“I can’t bring a foster dog even for an overnight, if there’s an emergency,” she said. “The judge told me I couldn’t. It has limited the number of dogs we can rescue.”

‘We rely on fosters’

Karen Sparapani, community outreach director for the humane society in Brookfield, said the issue is an emotional, complex one for aldermen.

On one hand, Sparapani said, the humane society always has room for more animals, and there is no need for a shelter-like facility in a subdivision drawing the ire of neighbors. Well-intentioned animal lovers sometimes hoard animals or take in more than they can handle properly, she said.

But the humane society depends on residents who care temporarily for dogs that need to recover from ailments or change bad behavior until the society can offer them for adoption, she said.

“We rely on fosters quite a bit,” Sparapani said. “Anyone who does fostering is a hero to me.”

The Town of Brookfield’s two-dog limit has blocked some town residents from fostering dogs for the humane society because those residents already own two dogs, she said.

JR’s Pups volunteer Heidi Van Gorder of Milwaukee said many dog rescuers and foster volunteers ignore local dog limits in their passion to save animals from being killed.

Other dog laws appear to be ignored.

Brookfield issued 1,162 dog licenses this year — nowhere near the number of dogs that likely live in the city of more than 13,000 residences, the city clerk said....



I wish I was shocked by this news article. I wish I was shocked by stories of rescuers having 17 dogs, even for only 48 hours. I wish I was shocked by rescuers having electric fences and toddlers being knocked over and "licked" and maybe "scratched." I wish I felt like blaming the media for this story. The truth is, I've been involved in rescue and animal sheltering (and the internet world that goes along with them) for long enough to think that there are a lot of "backyard rescuers" just like there are "backyard breeders." The difference is clear- byr's (backyardrescuers) get involved for much more altruistic reasons than byb's (backyardbreeders) but some of the similarities are disappointing.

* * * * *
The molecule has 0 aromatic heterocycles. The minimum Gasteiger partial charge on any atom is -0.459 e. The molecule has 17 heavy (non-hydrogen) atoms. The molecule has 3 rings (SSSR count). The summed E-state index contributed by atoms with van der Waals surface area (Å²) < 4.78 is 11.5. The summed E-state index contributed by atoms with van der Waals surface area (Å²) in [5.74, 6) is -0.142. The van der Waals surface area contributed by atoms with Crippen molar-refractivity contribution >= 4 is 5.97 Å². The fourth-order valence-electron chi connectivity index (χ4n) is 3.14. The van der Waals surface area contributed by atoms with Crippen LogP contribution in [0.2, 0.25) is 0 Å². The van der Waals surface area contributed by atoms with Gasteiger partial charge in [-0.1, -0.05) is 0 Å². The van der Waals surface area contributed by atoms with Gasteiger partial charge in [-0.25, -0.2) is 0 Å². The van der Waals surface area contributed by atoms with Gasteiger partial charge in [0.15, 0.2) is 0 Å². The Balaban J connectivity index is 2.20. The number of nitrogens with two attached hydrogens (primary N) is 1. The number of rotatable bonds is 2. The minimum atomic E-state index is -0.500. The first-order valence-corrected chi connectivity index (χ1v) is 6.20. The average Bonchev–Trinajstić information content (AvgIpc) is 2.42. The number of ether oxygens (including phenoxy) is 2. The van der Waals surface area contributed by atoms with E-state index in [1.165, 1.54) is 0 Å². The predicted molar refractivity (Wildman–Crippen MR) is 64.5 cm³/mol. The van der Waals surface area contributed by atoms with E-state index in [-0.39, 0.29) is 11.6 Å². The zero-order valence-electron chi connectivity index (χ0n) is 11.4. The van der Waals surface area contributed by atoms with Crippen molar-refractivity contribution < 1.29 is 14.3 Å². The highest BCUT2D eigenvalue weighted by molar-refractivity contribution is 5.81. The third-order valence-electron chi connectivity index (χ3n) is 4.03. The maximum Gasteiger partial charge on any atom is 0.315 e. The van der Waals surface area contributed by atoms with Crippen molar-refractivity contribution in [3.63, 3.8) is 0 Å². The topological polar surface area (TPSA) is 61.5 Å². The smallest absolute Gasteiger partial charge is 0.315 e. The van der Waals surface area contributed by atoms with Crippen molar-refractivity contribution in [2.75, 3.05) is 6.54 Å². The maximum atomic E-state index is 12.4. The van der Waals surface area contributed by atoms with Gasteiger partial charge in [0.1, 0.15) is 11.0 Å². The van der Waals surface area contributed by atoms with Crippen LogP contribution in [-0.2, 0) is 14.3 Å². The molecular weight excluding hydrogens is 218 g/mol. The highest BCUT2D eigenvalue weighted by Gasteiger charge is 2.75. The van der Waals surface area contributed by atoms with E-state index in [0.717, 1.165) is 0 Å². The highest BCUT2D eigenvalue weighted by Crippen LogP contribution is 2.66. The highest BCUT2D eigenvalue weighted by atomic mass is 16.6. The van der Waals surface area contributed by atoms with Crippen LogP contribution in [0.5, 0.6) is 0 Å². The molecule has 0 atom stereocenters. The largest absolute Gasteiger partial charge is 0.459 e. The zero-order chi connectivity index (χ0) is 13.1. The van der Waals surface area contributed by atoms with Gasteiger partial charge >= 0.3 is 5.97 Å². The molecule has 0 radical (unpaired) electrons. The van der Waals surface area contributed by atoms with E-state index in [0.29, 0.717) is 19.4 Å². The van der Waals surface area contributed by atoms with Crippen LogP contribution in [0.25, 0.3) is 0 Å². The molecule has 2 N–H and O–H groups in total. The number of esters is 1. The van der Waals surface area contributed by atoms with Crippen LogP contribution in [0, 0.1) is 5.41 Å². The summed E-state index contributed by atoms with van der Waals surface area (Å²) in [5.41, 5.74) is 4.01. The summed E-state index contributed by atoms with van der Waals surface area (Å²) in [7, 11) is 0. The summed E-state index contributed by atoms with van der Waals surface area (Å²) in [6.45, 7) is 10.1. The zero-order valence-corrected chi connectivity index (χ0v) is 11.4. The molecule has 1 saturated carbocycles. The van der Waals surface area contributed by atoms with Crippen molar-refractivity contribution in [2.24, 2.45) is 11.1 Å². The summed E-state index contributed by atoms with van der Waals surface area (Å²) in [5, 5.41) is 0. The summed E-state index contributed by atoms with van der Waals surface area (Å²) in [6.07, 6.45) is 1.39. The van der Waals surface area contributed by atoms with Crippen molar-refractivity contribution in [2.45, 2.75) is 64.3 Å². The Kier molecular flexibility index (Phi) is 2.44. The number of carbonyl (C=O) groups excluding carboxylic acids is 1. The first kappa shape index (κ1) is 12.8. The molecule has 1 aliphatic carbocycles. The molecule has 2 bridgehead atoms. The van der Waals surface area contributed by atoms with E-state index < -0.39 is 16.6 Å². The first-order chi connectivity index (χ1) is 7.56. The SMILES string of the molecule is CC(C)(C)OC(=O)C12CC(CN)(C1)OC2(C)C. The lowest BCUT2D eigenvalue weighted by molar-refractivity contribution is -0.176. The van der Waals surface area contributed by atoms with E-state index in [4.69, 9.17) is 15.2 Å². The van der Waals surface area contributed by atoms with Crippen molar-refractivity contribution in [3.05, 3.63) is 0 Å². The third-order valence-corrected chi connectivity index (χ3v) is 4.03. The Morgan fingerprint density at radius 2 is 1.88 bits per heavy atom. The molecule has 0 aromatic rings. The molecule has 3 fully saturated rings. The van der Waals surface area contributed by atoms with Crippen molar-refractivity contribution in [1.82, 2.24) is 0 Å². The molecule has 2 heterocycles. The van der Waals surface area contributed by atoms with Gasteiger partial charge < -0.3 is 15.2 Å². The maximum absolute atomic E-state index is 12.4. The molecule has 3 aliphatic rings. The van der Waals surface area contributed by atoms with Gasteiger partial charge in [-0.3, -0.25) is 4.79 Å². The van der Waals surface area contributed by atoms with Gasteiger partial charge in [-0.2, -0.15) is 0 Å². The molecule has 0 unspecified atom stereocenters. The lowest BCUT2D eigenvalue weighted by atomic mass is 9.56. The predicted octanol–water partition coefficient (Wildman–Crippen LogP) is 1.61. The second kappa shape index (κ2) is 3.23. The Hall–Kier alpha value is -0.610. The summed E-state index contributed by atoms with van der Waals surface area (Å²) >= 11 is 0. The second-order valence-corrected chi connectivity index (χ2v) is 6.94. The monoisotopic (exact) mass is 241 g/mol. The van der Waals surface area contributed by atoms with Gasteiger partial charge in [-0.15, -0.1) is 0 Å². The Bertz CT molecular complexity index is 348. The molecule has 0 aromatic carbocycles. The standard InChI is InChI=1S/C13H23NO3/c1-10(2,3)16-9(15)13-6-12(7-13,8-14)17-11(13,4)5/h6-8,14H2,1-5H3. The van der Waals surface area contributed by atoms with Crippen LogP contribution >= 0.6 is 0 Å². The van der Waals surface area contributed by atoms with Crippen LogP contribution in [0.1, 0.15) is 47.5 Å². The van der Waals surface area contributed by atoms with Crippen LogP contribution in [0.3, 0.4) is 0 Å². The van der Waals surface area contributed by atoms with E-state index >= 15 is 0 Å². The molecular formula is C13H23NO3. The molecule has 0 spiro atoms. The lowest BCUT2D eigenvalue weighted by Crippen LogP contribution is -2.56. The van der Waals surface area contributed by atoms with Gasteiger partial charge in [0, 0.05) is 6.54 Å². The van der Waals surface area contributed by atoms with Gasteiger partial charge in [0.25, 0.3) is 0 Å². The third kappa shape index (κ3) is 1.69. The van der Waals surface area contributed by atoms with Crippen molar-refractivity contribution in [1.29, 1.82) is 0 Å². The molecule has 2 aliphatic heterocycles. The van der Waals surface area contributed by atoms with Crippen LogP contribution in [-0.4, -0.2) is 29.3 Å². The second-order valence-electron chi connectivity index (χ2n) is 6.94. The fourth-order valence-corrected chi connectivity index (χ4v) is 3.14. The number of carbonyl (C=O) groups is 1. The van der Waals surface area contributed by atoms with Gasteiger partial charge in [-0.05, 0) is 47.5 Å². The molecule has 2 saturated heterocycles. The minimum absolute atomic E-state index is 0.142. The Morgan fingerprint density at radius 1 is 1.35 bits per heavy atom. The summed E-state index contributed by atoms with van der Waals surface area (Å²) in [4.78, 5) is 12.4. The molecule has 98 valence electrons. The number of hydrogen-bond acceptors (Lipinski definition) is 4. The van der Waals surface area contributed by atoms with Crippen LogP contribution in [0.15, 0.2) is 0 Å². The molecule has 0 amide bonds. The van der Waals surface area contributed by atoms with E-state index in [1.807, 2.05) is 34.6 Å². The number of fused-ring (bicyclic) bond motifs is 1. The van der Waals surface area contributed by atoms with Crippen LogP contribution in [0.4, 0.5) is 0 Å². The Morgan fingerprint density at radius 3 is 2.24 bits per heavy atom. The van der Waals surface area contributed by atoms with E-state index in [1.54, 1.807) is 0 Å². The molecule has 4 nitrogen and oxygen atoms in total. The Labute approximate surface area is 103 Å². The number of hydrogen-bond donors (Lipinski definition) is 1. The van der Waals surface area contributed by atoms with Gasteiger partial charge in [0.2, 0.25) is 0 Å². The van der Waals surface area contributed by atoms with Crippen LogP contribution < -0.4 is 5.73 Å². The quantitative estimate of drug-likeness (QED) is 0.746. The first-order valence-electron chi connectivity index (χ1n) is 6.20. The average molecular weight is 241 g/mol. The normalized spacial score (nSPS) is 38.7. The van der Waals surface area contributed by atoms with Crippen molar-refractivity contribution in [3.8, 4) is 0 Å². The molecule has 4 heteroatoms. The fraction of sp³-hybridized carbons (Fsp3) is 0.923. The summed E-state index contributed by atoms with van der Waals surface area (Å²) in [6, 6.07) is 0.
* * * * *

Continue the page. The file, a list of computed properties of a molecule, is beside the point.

I have heard this justification before: that every dog "deserves a chance"- and it's true, it really really sucks to euthanise a dog because it didn't have a chance at a foster or rescue or even straight up shelter adoption. But if a rescue is at the point where neighbors are complaining, and the foster family has an animal control history, is that a chance? It seems that it is really easy to get overwhelmed- I know of rescuers who have had dogs in UHauls, dogs in outdoor kennels, dogs repossessed by animal control. Who is being served by this kind of rescue? The dogs? The adopters? The animal shelters that have to deal with not just irresponsible owners, not just byb's, but also rescuers?

Some pit bull groups came together a few years ago and created a Pit Bull Rescue Code of Ethics. Self-selecting groups choose to follow it, and choose which parts to follow. Some feel the puppy selection process is too strict, some feel the part dealing with mixes is questionable. Regardless, these groups have come together to develop a COE that they can live with, and abide by. They hold themselves to these standards because they want to be *part of the solution* and make the newspapers in positive ways, unlike JR's Pups.

As rescuing becomes the cool, trendy thing to do, I worry that we will hear more and more of these byr stories, and there will be a rescue backlash, as there is currently a byb backlash. "Why would we support a rescue when we hear x, y, and z horror story?" Well, honestly, if the average pet owner heard all the things that I do about rescues, they probably wouldn't rescue. I hope that new and established rescuers start holding themselves to the high standards that keep them a cut above neighbor complaints and bite incidents.